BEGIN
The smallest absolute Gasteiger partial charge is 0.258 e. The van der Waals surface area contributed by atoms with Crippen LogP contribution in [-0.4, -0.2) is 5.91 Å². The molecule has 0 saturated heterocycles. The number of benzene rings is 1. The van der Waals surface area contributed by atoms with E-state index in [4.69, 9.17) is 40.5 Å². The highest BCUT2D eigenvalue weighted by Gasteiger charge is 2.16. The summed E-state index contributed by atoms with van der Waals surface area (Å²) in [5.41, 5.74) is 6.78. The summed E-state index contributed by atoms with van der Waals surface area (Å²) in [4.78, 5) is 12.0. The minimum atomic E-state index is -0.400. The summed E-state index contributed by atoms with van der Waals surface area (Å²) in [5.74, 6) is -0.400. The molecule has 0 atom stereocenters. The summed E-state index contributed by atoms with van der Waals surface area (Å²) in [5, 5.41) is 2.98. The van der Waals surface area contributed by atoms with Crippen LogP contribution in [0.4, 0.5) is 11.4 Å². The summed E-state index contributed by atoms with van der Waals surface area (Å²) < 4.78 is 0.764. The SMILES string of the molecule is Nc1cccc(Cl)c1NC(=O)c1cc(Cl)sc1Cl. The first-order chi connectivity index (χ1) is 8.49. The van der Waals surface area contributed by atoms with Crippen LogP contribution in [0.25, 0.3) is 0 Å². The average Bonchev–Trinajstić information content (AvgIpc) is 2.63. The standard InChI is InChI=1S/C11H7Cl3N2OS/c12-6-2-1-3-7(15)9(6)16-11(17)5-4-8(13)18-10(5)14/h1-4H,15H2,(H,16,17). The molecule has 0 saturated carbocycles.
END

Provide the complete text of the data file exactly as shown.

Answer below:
The smallest absolute Gasteiger partial charge is 0.258 e. The van der Waals surface area contributed by atoms with Crippen LogP contribution in [-0.4, -0.2) is 5.91 Å². The molecule has 0 saturated heterocycles. The number of benzene rings is 1. The van der Waals surface area contributed by atoms with E-state index in [4.69, 9.17) is 40.5 Å². The highest BCUT2D eigenvalue weighted by Gasteiger charge is 2.16. The summed E-state index contributed by atoms with van der Waals surface area (Å²) in [5.41, 5.74) is 6.78. The summed E-state index contributed by atoms with van der Waals surface area (Å²) in [4.78, 5) is 12.0. The minimum atomic E-state index is -0.400. The summed E-state index contributed by atoms with van der Waals surface area (Å²) in [5.74, 6) is -0.400. The molecule has 0 atom stereocenters. The summed E-state index contributed by atoms with van der Waals surface area (Å²) in [5, 5.41) is 2.98. The van der Waals surface area contributed by atoms with Crippen LogP contribution in [0.4, 0.5) is 11.4 Å². The summed E-state index contributed by atoms with van der Waals surface area (Å²) < 4.78 is 0.764. The SMILES string of the molecule is Nc1cccc(Cl)c1NC(=O)c1cc(Cl)sc1Cl. The first-order chi connectivity index (χ1) is 8.49. The van der Waals surface area contributed by atoms with Crippen LogP contribution in [0.25, 0.3) is 0 Å². The average Bonchev–Trinajstić information content (AvgIpc) is 2.63. The standard InChI is InChI=1S/C11H7Cl3N2OS/c12-6-2-1-3-7(15)9(6)16-11(17)5-4-8(13)18-10(5)14/h1-4H,15H2,(H,16,17). The molecule has 0 saturated carbocycles.